Members of the group Solidarity Against Disability Discrimination stage a demonstration to call for mobility rights of the disabled at Gwanghwamun Station in Seoul, Monday. (Yonhap)
An association of civic groups in South Korea stepped up actions in their campaign to raise awareness for the mobility rights of the disabled, staging simultaneous rallies at subway stations during the morning rush hour.
From around 7 a.m. Monday, scores of activists and disabled persons affiliated with the Solidarity against Disability Discrimination showed up at four stations -- Gwanghwamun, Wangsimni, Yeouido and Haengdang -- all on Line No. 5.
Some people in wheelchairs deliberately put their wheels into the gap between train cars and the edge of station platforms, preventing the train from departing. At Wangsimni, a screen door between the train and the platform ended up damaged.
A member of the Solidarity against Disability Discrimination stages a protest by putting his wheel into the gap between a train car and the edge of a station platform at a station on the Seoul Subway Line 5, Monday. (Yonhap)
“Mobility is a basic right that must be guaranteed,” read placards held by protesters.
Due to their protest, train services were disrupted for as long as one hour and 40 minutes, according to Seoul Metro.
This was not the first time that the group staged a demonstration during the morning rush hour. On Dec. 3 and 13, members had turned up at busy stations, including Hyehwa on Line No. 4, causing some delays.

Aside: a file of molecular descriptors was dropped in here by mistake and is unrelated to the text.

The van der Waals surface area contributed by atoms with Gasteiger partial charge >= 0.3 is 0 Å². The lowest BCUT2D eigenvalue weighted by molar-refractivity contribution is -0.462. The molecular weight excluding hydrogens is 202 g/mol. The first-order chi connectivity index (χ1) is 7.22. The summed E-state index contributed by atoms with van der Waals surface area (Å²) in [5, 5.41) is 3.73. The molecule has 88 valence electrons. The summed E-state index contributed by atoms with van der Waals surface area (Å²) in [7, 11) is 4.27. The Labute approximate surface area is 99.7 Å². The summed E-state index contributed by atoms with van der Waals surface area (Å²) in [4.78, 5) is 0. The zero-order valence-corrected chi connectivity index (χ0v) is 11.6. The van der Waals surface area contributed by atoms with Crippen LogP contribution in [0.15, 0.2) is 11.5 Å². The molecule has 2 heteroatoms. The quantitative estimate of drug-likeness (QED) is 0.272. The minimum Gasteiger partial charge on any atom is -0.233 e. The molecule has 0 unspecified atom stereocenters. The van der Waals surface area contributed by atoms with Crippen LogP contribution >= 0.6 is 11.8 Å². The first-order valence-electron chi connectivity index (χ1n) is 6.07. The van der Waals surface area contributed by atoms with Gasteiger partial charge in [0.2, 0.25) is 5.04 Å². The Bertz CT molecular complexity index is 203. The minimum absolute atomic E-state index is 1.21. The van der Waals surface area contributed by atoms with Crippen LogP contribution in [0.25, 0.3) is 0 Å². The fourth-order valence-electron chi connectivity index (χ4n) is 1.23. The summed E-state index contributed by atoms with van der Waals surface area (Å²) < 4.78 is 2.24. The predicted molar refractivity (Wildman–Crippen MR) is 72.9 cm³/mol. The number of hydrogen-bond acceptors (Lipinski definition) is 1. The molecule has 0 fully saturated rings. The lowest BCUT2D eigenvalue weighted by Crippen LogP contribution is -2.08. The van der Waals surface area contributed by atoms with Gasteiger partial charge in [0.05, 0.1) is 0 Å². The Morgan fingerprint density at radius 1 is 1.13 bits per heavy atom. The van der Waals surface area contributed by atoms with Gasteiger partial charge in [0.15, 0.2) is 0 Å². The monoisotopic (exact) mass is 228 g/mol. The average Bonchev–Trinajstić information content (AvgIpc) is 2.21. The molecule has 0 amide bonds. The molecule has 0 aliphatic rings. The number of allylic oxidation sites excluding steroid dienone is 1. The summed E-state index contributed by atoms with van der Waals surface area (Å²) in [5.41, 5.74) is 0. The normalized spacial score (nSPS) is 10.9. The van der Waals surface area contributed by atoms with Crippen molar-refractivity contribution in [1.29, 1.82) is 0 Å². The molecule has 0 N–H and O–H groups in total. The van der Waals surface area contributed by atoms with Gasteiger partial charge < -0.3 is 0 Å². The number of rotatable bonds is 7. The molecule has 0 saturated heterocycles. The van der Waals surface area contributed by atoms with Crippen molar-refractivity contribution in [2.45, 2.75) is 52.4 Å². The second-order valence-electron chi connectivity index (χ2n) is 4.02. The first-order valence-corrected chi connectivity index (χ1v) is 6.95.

The protests come as the revision bill to the Act on Promotion of the Transportation Convenience of Mobility Disadvantaged persons had showed little progress at the National Assembly.
Members of the group Solidarity Against Disability Discrimination are sitting at a bench beofre staging a demonstration to call for mobility rights of the disabled at Gwanghwamun Station in Seoul, Monday. (Yonhap)
“Our fight for mobility rights, which was triggered by the tragic fall and subsequent death of an elderly couple with disabilities using a vertical wheelchair lift at Oido Station on Jan. 22, 2001, marked 20 years this year,” the group said in a statement.
“Over the years, we have been fighting to guarantee the rights to move that excluded no one,” it added, stressing that past efforts should culminate in the amendment of the above mentioned law.
The revision bill in question stipulates a mandatory introduction of low-floor buses across the country and elimination of disparities between Seoul and other regions in building public transport infrastructure for the handicapped.
They also call for central government funding and engagement in the operation of transport support centers for disabled people, which are currently run by provincial and municipal authorities. The center provides taxis and vans for severely disabled individuals, elderly people aged over 65 and pregnant women.
After Monday’s protest at the stations, activists flocked to the private residence of Finance Minister Hong Nam-ki in Seoul’s Mapo district, asserting that the Finance Ministry is obstructing the passage of the revision bill by refusing to earmark government funds for related programs.
“The Ministry of Economy and Finance, which is the obligatory body to ensure this, is opposed to using the central government budget for the mobility of the disabled,” the group claimed.
On Wednesday, the Assembly’s Land, Infrastructure and Transport Committee is scheduled to deliberate on the bill.
By Park Han-na (email@example.com